There were few things that I hated more than the moment on the school timetable marked “sports”. Perhaps it was the brutal “games” we had to play for what I can only imagine looking back were the teachers’ slightly perverse pleasures. These included “firing squad” that involved lining up us 11-year-old boys against the gym wall while the teachers blasted a succession of footballs at us – you were allowed to sit down once you were smacked stingingly on the legs. But, actually, my dread was more to do with the miserable sense of failure that hour always left me with – all down to my special inability to make any link between foot and ball, racquet and shuttlecock.
I knew – as did everyone around me – that I was not going to be a bonus on any team: when I saw a cricket ball heading my way, my only thought was, “shit, get out of the way, this is going to hurt if I try and catch it,” (I could never understand why it couldn’t be substituted for a nice soft tennis ball). OK, I was a wuss but there was something about school sports that was brutal, nasty and incapable of welcoming into the fold anyone who didn’t fit a stereotype.
Luckily, as I got older I realised that swimming, running and the gym, were enjoyable and healthy and did not involve hanging out with sadistic gym instructors working out their issues on kids. I don’t think that it helped me being gay either. Not that I would say those words for another decade plus.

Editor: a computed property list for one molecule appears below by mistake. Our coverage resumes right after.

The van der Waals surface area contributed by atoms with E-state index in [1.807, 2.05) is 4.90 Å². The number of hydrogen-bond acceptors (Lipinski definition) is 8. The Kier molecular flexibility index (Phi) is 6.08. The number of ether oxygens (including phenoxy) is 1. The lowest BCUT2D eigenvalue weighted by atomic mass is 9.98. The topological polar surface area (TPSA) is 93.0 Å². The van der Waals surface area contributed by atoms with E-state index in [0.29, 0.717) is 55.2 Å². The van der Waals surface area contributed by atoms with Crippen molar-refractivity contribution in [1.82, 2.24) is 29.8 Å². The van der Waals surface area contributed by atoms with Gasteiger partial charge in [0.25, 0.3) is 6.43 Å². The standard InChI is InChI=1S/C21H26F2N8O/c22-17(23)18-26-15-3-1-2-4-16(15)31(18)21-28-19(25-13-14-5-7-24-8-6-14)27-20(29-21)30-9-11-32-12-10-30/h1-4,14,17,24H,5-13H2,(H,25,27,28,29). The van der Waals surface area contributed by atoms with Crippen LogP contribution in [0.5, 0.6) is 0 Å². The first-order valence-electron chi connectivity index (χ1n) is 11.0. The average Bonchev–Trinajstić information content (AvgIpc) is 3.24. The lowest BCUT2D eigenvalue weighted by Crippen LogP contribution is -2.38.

I don’t know that much has changed since then. Sport still seems to be closed shop, a place where too often the bonding is done over sameness. So when Jason Collins made headlines around the world this week by becoming the first out player in any major US team sport I was happy. Well, kind of. For a few minutes.
Collins seems a sorted guy, a good role model for anyone and he told his story to Sports Illustrated in a measured and moving way. But don’t expect this to really be the game changer some people are exclaiming. Its uniqueness was underlined by the fact that this simple, ultimately boring fact, prompted public statements of support from former president Bill Clinton and present incumbent Barack Obama.
Sport, that world where everyone gets to play on the metaphorical level-playing field, where it’s all about the taking part, is still a world that’s light years behind even conservative political parties, numerous armies and navies, the diplomatic corps, and the most thrusting boardrooms.
Sport likes to dress itself up in the victory flag of camaraderie but it’s all fake. It’s a world built on exclusion and humiliation. Collins has done a brave thing but I bet it won’t change school sports. The firing squad is here to stay.
Andrew Tuck is editor of Monocle.